Electroconvulsive therapy (ECT)
Electroconvulsive therapy (ECT)
Electroconvulsive therapy (ECT) is a procedure in which electric currents are passed through the brain, deliberately triggering a brief seizure. Electroconvulsive therapy seems to cause changes in brain chemistry that can immediately reverse symptoms of certain mental illnesses. It often works when other treatments are unsuccessful.
Much of the stigma attached to electroconvulsive therapy is based on early treatments in which high doses of electricity were administered without anesthesia, leading to memory loss, fractured bones and other serious side effects.
Electroconvulsive therapy is much safer today. Although electroconvulsive therapy still causes some side effects, it now uses electrical currents given in a controlled setting to achieve the most benefit with the fewest possible risks.
Why it's done
Electroconvulsive therapy (ECT) can provide rapid, significant improvements in severe symptoms of a number of mental health conditions. It may be an effective treatment in someone who is suicidal, for instance, or end an episode of severe mania. ECT is used to treat:
Electroconvulsive therapy is sometimes used as a last-resort treatment for:
ECT may be a good treatment option when medications aren't tolerated or other forms of therapy haven't worked. In some cases ECT is used:
Although ECT is generally safe, there are known risks and side effects. These include:
How you prepare
Before having your first ECT treatment, you need a complete physical examination, in addition to a psychiatric evaluation. You may also see an anesthesiologist to go over risks associated with having anesthesia. These exams help make sure that ECT is safe for you.
A pre-ECT evaluation usually includes:
What you can expect
The ECT procedure takes about 10 or 15 minutes, with added time for preparation and recovery. ECT may be performed while you're hospitalized or as an outpatient procedure. In either case, it's done under general anesthesia, which means you'll be unconscious during the procedure. Your health care team will tell you how long you must avoid food and drinks before ECT treatment.
When it's time for the procedure, you may have a brief physical exam to check your heart and lungs. An intravenous (IV) catheter is inserted in your arm or hand through which medications or fluids can be given. During the procedure, monitors constantly check your heart, blood pressure and oxygen use. You may be given oxygen through an oxygen mask.
Doctors place electrode pads, each about the size of a silver dollar, on your head. ECT can be unilateral, in which only one side of the brain is subject to electricity, or bilateral, in which both sides of the brain receive electrical currents.
Anesthesia and medications
In addition to the anesthetic and muscle relaxant, you may be given other medications, depending on any health conditions you have or your previous reactions to ECT. You may also be given a mouth guard to help protect your teeth and tongue from injury.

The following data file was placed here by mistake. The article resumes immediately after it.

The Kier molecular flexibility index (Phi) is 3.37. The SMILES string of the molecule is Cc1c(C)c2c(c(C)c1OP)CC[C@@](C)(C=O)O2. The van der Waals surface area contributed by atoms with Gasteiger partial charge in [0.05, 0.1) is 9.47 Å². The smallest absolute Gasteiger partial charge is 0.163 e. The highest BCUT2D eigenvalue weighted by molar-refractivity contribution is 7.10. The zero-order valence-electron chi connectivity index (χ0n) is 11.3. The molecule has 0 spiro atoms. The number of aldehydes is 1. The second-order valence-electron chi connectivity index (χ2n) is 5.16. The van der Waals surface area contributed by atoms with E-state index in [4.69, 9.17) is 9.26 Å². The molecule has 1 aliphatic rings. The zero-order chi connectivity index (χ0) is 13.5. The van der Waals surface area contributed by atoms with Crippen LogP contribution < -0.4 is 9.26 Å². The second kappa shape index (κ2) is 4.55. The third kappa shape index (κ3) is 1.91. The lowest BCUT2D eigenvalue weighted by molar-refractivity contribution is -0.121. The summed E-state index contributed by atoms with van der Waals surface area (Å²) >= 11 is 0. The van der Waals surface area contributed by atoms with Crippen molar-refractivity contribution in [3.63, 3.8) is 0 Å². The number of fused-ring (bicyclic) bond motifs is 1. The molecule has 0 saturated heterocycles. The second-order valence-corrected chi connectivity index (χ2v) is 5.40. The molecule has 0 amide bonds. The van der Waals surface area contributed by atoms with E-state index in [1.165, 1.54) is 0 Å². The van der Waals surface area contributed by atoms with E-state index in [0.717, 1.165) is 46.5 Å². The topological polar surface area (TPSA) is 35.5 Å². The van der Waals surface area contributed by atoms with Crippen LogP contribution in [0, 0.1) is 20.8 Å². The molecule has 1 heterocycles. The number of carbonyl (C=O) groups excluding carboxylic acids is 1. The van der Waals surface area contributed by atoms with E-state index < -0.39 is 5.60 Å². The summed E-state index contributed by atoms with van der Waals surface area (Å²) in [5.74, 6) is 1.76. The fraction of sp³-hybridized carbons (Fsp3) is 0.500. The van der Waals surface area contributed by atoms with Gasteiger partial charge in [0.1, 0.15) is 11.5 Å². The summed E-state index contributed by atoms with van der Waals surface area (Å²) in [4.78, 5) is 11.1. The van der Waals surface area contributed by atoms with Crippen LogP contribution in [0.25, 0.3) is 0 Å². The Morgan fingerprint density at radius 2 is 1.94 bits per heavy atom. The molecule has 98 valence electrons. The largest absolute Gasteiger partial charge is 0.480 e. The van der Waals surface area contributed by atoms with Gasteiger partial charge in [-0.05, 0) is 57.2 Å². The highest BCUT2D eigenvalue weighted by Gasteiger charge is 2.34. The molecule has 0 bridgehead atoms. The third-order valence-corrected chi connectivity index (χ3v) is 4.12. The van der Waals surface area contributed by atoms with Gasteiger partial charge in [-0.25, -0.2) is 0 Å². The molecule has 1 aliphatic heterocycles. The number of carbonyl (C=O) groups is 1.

Inducing a seizure
Because of the anesthetic and muscle relaxant, you remain relaxed and unaware of the seizure. The only outward indication that you're experiencing a seizure may be a rhythmic movement of a foot or a hand. But internally, activity in your brain increases dramatically. This is recorded by an electroencephalogram (EEG) in much the same way as an ECG measures your heart's activity. Sudden, increased activity on the EEG signals the beginning of a seizure, followed by a leveling off that shows the seizure is over.
A few minutes later, the effects of the short-acting anesthetic and muscle relaxant begin to wear off. You're taken to a recovery area, where you're monitored for problems. Upon awakening, you may experience a period of confusion lasting from a few minutes to a few hours or more.
Series of treatments
Many people begin to notice an improvement in their symptoms after two or three treatments with electroconvulsive therapy. Full improvement may take longer, though. Response to antidepressant medications, in comparison, can take several weeks or more.
No one knows for certain how ECT helps treat severe depression and other mental illnesses. What is known, though, is that many chemical aspects of brain function are changed during and after seizure activity. These chemical changes may build upon one another, somehow reducing symptoms of severe depression or other mental illnesses.
That's why ECT is most effective with multiple treatments. Most people who receive ECT have treatments three times a week, usually for two to four weeks. ECT is effective in most people who receive the full course.
Even after your symptoms improve, you likely will need ongoing treatment to prevent a recurrence. That ongoing treatment, known as maintenance therapy, doesn't have to be ECT, but it can be. More often, it includes antidepressants or other medications or psychological counseling (psychotherapy).
Last Updated: 2010-07-09
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